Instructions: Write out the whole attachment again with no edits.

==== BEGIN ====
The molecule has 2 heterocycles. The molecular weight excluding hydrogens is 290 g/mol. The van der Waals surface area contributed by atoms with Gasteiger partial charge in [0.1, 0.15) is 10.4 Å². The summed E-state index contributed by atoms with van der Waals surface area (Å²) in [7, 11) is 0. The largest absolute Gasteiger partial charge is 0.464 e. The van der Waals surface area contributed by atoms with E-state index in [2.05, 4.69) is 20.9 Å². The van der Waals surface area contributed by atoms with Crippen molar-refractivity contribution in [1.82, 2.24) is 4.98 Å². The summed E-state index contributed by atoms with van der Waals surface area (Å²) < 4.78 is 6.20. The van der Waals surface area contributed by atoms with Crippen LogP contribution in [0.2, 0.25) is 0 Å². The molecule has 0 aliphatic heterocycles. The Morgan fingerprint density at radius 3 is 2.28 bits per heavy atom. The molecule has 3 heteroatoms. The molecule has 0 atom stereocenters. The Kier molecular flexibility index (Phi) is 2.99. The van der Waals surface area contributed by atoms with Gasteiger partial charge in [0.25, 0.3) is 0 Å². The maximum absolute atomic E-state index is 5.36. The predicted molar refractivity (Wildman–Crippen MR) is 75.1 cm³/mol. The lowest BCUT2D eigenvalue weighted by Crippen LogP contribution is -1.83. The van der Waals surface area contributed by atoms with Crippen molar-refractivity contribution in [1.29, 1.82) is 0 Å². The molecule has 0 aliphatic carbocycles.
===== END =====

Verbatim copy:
The molecule has 2 heterocycles. The molecular weight excluding hydrogens is 290 g/mol. The van der Waals surface area contributed by atoms with Gasteiger partial charge in [0.1, 0.15) is 10.4 Å². The summed E-state index contributed by atoms with van der Waals surface area (Å²) in [7, 11) is 0. The largest absolute Gasteiger partial charge is 0.464 e. The van der Waals surface area contributed by atoms with E-state index in [2.05, 4.69) is 20.9 Å². The van der Waals surface area contributed by atoms with Crippen molar-refractivity contribution in [1.82, 2.24) is 4.98 Å². The summed E-state index contributed by atoms with van der Waals surface area (Å²) < 4.78 is 6.20. The van der Waals surface area contributed by atoms with Crippen LogP contribution in [0.2, 0.25) is 0 Å². The molecule has 0 aliphatic heterocycles. The Morgan fingerprint density at radius 3 is 2.28 bits per heavy atom. The molecule has 3 heteroatoms. The molecule has 0 atom stereocenters. The Kier molecular flexibility index (Phi) is 2.99. The van der Waals surface area contributed by atoms with Gasteiger partial charge in [0.25, 0.3) is 0 Å². The maximum absolute atomic E-state index is 5.36. The predicted molar refractivity (Wildman–Crippen MR) is 75.1 cm³/mol. The lowest BCUT2D eigenvalue weighted by Crippen LogP contribution is -1.83. The van der Waals surface area contributed by atoms with Crippen molar-refractivity contribution in [1.29, 1.82) is 0 Å². The molecule has 0 aliphatic carbocycles.